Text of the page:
Measles outbreak from Hong Kong International Airport to the hospital due to secondary vaccine failure in healthcare workers
Published online by Cambridge University Press: 07 October 2019
To report an outbreak of measles with epidemiological link between Hong Kong International Airport (HKIA) and a hospital.
Epidemiological investigations, patients’ measles serology, and phylogenetic analysis of the hemagglutinin (H) and nucleoprotein (N) genes of measles virus isolates were conducted.
In total, 29 HKIA staff of diverse ranks and working locations were infected with measles within 1 month. Significantly fewer affected staff had history of travel than non–HKIA-related measles patients [10 of 29 (34.5%) vs 28 of 35 (80%); P < .01]. Of 9 airport staff who could recall detailed exposure history, 6 (66.7%) had visited self-service food premises at HKIA during the incubation period, where food trays, as observed during the epidemiological field investigation, were not washed after use. Furthermore, 1 airport baggage handler who was admitted to hospital A before rash onset infected 2 healthcare workers (HCWs) known to have 2 doses of MMR vaccination with positive measles IgG and lower viral loads in respiratory specimens. Infections in these 2 HCWs warranted contact tracing of another 168 persons (97 patients and 71 HCWs). Phylogenetic comparison of H and N gene sequences confirmed the clonality of outbreak strains.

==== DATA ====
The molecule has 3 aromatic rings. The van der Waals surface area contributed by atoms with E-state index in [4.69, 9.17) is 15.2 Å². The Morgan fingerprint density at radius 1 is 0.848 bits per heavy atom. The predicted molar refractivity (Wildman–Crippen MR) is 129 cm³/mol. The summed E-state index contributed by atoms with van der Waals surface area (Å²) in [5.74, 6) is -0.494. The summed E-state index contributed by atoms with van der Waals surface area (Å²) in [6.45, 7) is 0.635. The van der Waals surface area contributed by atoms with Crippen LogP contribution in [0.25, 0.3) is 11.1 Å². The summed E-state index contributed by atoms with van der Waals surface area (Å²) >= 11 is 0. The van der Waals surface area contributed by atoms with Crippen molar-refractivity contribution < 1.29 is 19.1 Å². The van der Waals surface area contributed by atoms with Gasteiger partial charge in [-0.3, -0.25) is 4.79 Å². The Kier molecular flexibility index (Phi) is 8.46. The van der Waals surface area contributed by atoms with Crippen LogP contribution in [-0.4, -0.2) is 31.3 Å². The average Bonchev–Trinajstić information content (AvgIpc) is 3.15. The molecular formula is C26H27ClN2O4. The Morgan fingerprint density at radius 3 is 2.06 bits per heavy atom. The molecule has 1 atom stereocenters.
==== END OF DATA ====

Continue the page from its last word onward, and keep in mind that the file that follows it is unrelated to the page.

Despite good herd immunity with overall seroprevalence of >95% against measles, major outbreaks of measles occurred among HKIA staff having daily contact with many international pssengers. Lessons from severe acute respiratory syndrome (SARS) and measles outbreaks suggested that an airport can be a strategic epidemic center. Pre-exanthem transmission of measles from airport staff to HCWs with secondary vaccine failure poses a grave challenge to hospital infection control.
- Original Article
- © 2019 by The Society for Healthcare Epidemiology of America. All rights reserved.